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The death toll from the earthquake in Afghanistan reaches 2,000, according to the Taliban

Rodrigo Abd Associated Press Aerial view of the suburbs of Herat, Afghanistan, last June. Two earthquakes with a magnitude of 6.3 killed at least 2,000 people in the province of the same name, in the west of the country, on Saturday.

Powerful earthquakes have killed at least 2,000 people in western Afghanistan, a Taliban government spokesperson announced on Sunday. This is one of the deadliest earthquakes in the country in twenty years. However, these figures could not be independently verified.

The 6.3 magnitude earthquake was followed by strong aftershocks on Saturday, recalled a spokesperson for the national authority of disaster management of the country.

The United States Geological Survey (USGS) said the epicenter of the earthquake was about 40 kilometers northwest of the city of Herat. It was followed by three very strong aftershocks, of magnitude 6.3, 5.9 and 5.5, as well as smaller tremors.

On Sunday, in Herat, residents tried to clear the dead and injured people with their hands, climbing over rocks and debris. Survivors and victims were trapped under collapsed buildings, their faces gray with dust.

Abdul Wahid Rayan, spokesman for the Ministry of Information and Culture, said on Sunday that the death toll was higher than initially reported. Villages have been destroyed and hundreds of civilians are buried under the rubble, he added, asking for urgent help.

“In addition to the 2,060 dead, 1,240 people are injured and 1,320 houses are completely destroyed,” Mr. Rayan said. At least a dozen teams were mobilized to take part in the rescue operations, including the military and non-profit organizations such as the Red Crescent.

International aid< /h2>

The United Nations International Organization for Migration deployed four ambulances with doctors and psychosocial support counselors to the regional hospital. At least three mobile health teams are on their way to Zenda Jan district, one of the worst-affected areas.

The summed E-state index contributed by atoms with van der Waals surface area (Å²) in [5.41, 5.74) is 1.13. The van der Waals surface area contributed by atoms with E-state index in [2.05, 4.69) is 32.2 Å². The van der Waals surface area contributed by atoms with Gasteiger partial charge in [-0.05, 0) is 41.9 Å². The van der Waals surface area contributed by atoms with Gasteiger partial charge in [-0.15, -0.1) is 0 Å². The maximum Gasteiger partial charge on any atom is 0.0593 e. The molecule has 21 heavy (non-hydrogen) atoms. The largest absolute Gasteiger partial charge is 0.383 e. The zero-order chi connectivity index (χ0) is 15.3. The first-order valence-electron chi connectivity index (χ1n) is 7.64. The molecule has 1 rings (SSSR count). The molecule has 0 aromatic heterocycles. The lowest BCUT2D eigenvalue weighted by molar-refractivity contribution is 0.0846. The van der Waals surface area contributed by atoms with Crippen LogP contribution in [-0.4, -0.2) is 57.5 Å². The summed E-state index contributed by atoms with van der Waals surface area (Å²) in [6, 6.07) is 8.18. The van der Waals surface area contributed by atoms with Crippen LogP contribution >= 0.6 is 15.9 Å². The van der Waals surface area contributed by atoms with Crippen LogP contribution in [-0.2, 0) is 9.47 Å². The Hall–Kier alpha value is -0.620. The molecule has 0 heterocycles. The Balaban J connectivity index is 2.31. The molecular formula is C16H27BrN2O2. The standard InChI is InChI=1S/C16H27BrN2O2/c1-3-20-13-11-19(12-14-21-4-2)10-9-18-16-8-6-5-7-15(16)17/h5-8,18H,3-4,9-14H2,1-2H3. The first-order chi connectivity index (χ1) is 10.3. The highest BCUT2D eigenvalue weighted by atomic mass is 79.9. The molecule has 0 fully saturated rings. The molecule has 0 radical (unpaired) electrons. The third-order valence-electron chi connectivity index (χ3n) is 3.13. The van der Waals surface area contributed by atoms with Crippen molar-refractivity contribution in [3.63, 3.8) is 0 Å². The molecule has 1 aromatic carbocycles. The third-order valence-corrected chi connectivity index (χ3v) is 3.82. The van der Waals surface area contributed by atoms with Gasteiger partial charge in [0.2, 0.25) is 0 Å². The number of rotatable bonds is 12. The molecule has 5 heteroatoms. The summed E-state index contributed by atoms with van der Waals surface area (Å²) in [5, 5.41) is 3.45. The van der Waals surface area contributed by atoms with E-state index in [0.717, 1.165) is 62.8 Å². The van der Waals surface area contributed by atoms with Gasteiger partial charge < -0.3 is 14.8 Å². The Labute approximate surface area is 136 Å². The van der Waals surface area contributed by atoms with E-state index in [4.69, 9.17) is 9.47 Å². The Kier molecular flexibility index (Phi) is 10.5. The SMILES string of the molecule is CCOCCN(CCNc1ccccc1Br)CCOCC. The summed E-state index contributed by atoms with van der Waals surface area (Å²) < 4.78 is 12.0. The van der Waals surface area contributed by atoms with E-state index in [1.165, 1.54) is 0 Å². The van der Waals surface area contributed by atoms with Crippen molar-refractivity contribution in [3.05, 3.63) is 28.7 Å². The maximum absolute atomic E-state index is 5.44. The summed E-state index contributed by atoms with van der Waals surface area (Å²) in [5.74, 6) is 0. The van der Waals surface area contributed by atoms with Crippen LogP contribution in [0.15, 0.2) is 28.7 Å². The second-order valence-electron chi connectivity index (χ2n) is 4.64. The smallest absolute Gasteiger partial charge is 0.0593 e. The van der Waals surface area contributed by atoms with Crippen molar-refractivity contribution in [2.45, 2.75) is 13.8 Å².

Doctors Without Borders has set up five medical tents at Herat Regional Hospital to accommodate up to 80 patients. Authorities treated more than 300 patients, according to the agency.

Neighboring Pakistan said it was deeply saddened by the earthquake. “We are in contact with the Afghan authorities to obtain a first-hand assessment of the urgent needs of those affected by the earthquake,” the Foreign Office said. “Pakistan will provide all possible support to the reconstruction efforts. »

China's Ambassador to Afghanistan, Zhao Xing, said his government and the country's charitable institutions were ready to provide aid of any kind. “We are in contact with Afghan government aid agencies to provide aid to the needy,” he said on X, formerly Twitter.

Afghan cricket star Rashid Khan has announced he is donating all his Cricket World Cup fees to help survivors of the Herat earthquake. “Soon we will launch a fundraising campaign to appeal to those who can support those in need,” he told his 1.9 million followers on X.

In June 2022, a powerful earthquake struck a rugged, mountainous region of eastern Afghanistan, killing at least 1,000 people and injuring approximately 1,500.

Canada monitors Afghanistan

The Canadian Minister of Foreign Affairs offers her support to the Afghan people. Mélanie Joly affirmed on the X platform that “Canada is ready to support the Afghan people” following the 6.3 magnitude earthquake that struck near Herat, the fourth largest city in Afghanistan.

An email from Global Affairs Canada indicates that, to its knowledge, no Canadians are missing or killed following the earthquake. land.

Canadian International Development Minister Ahmed Hussen said Ottawa is closely monitoring the situation.

In a post on X, he called the news of the earthquake “heartbreaking” and wrote that Canada is thinking of families and to victims' relatives as details emerge.

A Taliban government spokesman said the quake killed more than of 2,000 people, but as of Sunday morning, this figure had not been independently verified.

The Canadian Press

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Teilor Stone

By Teilor Stone

Teilor Stone has been a reporter on the news desk since 2013. Before that she wrote about young adolescence and family dynamics for Styles and was the legal affairs correspondent for the Metro desk. Before joining Thesaxon , Teilor Stone worked as a staff writer at the Village Voice and a freelancer for Newsday, The Wall Street Journal, GQ and Mirabella. To get in touch, contact me through my teilor@nizhtimes.com 1-800-268-7116